Despite her deformed left leg and withered left hand, nine-year-old Leilani Klonk radiates a buoyant and indomitable spirit that inspires Micky. Beneath Leilani's effervescence, however, Micky comes to sense a quiet desperation that the girl dares not express. Leilani's mother is little more than a child herself, and her stepfather, Preston Maddoc, is educated but threatening. Slowly, ever more troubling details emerge in Leilani's conversations with Micky. Most chilling is Micky's discovery that Leilani had an older brother, also disabled, who vanished after Maddoc took him into the woods one night and is now "gone to the stars".
While the child-protection bureaucracy gives Micky the runaround, the Maddoc family slips away into the night. So Micky sets out across America to find them: for the first time living for something bigger than herself. One Door Away from Heaven is an incandescent mix of suspense and humor, fear and wonder, a story of redemption and timeless wisdom that will have listeners cheering.
©1991 Dean Koontz; (P)1991 Random House, Inc.
Love to read as I drive; never leave home without. Love the Cousins O'Dwyer Books #1 - made me feel I was there. Narrator X-celent! Purrfekt
Absolutely LOVED this story AND the "reader" - this was so synchronistic - storyline and reader. More like this one would be relished! Definately a HIGHLY PRIZED work in my 'collection' and recommendations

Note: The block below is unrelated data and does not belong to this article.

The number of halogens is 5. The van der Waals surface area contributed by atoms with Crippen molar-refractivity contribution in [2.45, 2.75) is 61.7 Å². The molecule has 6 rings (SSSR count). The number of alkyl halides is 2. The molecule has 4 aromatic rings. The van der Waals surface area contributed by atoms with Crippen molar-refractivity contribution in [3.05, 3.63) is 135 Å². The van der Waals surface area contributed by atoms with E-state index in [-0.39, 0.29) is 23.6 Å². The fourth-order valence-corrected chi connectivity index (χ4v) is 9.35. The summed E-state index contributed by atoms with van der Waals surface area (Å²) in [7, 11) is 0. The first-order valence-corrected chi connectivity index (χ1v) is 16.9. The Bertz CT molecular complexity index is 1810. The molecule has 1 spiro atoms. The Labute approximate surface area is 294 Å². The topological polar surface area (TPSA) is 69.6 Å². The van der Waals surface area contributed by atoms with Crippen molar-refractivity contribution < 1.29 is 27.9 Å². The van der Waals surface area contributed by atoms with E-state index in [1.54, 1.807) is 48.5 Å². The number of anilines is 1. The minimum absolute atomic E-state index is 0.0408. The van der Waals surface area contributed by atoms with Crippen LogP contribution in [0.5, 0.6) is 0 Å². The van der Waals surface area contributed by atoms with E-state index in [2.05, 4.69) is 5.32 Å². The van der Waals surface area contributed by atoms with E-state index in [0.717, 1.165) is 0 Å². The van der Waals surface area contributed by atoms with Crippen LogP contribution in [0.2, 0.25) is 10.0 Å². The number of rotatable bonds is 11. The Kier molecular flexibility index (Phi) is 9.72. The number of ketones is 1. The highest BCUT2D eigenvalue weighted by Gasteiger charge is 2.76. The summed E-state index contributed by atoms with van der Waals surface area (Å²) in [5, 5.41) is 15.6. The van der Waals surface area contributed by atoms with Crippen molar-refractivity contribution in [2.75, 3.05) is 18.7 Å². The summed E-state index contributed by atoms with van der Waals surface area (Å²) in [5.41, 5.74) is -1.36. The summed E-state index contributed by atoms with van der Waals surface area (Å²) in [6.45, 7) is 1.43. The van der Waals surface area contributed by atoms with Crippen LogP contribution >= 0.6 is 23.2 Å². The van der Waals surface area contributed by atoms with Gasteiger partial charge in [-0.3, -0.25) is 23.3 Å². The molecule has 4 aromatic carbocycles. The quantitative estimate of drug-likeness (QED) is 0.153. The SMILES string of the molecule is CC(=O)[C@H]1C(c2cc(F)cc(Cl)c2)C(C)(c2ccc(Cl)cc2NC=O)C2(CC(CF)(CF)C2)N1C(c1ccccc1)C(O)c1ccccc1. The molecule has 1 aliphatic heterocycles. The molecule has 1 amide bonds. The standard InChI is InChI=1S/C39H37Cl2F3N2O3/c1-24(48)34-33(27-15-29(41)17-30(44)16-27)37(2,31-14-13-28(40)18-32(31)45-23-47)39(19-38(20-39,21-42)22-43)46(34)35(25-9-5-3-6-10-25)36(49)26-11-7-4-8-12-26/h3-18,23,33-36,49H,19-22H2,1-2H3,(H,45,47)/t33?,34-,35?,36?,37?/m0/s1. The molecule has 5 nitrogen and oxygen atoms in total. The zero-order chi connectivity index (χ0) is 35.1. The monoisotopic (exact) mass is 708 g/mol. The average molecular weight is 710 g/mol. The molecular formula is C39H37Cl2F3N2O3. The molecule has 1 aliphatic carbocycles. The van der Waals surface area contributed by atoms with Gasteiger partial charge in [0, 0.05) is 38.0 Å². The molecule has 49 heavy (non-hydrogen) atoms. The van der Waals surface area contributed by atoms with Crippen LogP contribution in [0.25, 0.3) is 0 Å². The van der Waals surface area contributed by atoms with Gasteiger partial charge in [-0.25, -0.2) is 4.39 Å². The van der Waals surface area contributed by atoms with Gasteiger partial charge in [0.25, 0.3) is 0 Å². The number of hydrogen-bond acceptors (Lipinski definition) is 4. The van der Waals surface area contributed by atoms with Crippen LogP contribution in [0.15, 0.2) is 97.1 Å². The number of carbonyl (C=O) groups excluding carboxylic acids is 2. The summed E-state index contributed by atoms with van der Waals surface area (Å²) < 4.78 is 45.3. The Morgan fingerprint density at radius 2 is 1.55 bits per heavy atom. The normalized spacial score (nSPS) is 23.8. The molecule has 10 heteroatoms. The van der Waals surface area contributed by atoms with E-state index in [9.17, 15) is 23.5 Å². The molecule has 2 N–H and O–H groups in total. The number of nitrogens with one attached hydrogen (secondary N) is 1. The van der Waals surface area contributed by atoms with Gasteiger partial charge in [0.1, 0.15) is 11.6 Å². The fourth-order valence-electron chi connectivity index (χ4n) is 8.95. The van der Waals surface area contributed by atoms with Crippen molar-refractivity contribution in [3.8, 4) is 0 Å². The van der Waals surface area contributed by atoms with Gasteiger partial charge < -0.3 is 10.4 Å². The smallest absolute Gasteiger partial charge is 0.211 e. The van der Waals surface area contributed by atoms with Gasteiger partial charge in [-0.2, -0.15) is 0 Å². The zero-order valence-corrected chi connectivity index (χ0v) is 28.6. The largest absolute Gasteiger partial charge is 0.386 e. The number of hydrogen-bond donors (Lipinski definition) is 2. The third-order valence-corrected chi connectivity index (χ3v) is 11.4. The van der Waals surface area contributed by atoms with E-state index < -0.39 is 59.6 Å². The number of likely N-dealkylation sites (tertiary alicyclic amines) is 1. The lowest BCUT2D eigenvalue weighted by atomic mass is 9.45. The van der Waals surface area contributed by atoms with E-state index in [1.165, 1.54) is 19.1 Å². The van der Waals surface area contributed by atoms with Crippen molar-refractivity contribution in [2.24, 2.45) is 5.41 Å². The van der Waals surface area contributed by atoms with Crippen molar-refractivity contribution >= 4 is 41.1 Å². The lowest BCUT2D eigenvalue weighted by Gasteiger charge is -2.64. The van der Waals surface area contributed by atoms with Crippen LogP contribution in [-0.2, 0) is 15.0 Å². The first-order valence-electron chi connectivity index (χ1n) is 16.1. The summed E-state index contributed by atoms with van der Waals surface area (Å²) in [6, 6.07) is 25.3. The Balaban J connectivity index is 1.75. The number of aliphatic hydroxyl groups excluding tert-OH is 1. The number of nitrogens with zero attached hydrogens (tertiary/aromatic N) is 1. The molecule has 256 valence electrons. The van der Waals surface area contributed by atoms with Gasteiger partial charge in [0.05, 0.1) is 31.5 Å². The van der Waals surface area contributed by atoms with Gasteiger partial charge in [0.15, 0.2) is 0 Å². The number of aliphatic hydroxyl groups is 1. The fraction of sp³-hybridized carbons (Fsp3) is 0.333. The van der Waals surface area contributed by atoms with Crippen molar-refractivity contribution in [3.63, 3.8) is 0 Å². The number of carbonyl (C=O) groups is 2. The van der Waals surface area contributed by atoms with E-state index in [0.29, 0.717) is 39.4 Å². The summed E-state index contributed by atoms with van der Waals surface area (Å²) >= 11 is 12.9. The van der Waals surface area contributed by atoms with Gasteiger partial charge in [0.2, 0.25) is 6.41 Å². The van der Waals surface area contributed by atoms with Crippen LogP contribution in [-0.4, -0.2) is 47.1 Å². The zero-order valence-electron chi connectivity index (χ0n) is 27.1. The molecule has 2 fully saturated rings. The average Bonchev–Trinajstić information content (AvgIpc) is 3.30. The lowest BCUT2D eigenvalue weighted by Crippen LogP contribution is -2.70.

The long length of the story, excellent narration, bio-ethical disgussion.
Ought one feel the right to....
I didn't think this book was one of Koontz's best, but it was entertaining enough to keep me interested. I did like the narration and was able to finish it without forcing myself. Overall I would recommend this book for those who like Koontz.
Best Book Ever!
Small disclosure; I read this book when I was young and it was THE book that encouraged me to read. The plot of the story was something I could relate to because I had a twisted childhood as did some of the characters.
This was my favorite book for YEARS until I read Bryce Courtenay's Power of One. This was the first book I ever read by Dean Koontz and I was just discovering an interest in political issues as a kid, and I loved how he incorporated that twist into the book in a way that wasn't overbearing. I immediately bought all of his books I could get my hands on thinking they would be the same way (like Jodi Picoult's style of writing) but I was pleased to end up with a slew of type horrors books which led me to discover Steven King.
Bought the book without credits, because I wanted to see if the book was really that good, or if I glamorized it in my mind. I was blown away again by how much I loved the book. I loved all of the main characters and the way they interacted.
The book has a few eccentric characters, and part of the reason I bought the book again was to see how those parts would be read. She read it just as I imagined as a kid and I loved it.
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